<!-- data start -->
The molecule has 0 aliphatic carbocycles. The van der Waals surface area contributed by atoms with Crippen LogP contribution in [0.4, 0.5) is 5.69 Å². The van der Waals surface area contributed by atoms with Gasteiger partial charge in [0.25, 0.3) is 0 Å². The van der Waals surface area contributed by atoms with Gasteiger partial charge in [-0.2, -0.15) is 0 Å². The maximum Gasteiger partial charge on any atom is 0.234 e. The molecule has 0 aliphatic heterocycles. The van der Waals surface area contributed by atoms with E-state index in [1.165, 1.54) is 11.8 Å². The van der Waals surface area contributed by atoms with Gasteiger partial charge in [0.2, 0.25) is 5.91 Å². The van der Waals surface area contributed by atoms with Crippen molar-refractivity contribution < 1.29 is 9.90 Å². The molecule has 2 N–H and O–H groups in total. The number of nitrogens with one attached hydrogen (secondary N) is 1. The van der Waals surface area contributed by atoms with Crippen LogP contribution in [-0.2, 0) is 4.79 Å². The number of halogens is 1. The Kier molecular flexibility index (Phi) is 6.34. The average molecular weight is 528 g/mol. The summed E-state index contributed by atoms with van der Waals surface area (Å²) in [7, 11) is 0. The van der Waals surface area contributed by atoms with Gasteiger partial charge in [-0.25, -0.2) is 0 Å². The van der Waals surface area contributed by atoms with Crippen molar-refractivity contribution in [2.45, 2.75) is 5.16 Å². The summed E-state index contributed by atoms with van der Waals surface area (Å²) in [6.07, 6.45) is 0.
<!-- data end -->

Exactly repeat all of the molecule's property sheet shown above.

The molecule has 0 aliphatic carbocycles. The van der Waals surface area contributed by atoms with Crippen LogP contribution in [0.4, 0.5) is 5.69 Å². The van der Waals surface area contributed by atoms with Gasteiger partial charge in [0.25, 0.3) is 0 Å². The van der Waals surface area contributed by atoms with Gasteiger partial charge in [-0.2, -0.15) is 0 Å². The maximum Gasteiger partial charge on any atom is 0.234 e. The molecule has 0 aliphatic heterocycles. The van der Waals surface area contributed by atoms with E-state index in [1.165, 1.54) is 11.8 Å². The van der Waals surface area contributed by atoms with Gasteiger partial charge in [0.2, 0.25) is 5.91 Å². The van der Waals surface area contributed by atoms with Crippen molar-refractivity contribution < 1.29 is 9.90 Å². The molecule has 2 N–H and O–H groups in total. The number of nitrogens with one attached hydrogen (secondary N) is 1. The van der Waals surface area contributed by atoms with Crippen LogP contribution in [-0.2, 0) is 4.79 Å². The number of halogens is 1. The Kier molecular flexibility index (Phi) is 6.34. The average molecular weight is 528 g/mol. The summed E-state index contributed by atoms with van der Waals surface area (Å²) in [7, 11) is 0. The van der Waals surface area contributed by atoms with Gasteiger partial charge in [-0.25, -0.2) is 0 Å². The van der Waals surface area contributed by atoms with Crippen molar-refractivity contribution in [2.45, 2.75) is 5.16 Å². The summed E-state index contributed by atoms with van der Waals surface area (Å²) in [6.07, 6.45) is 0.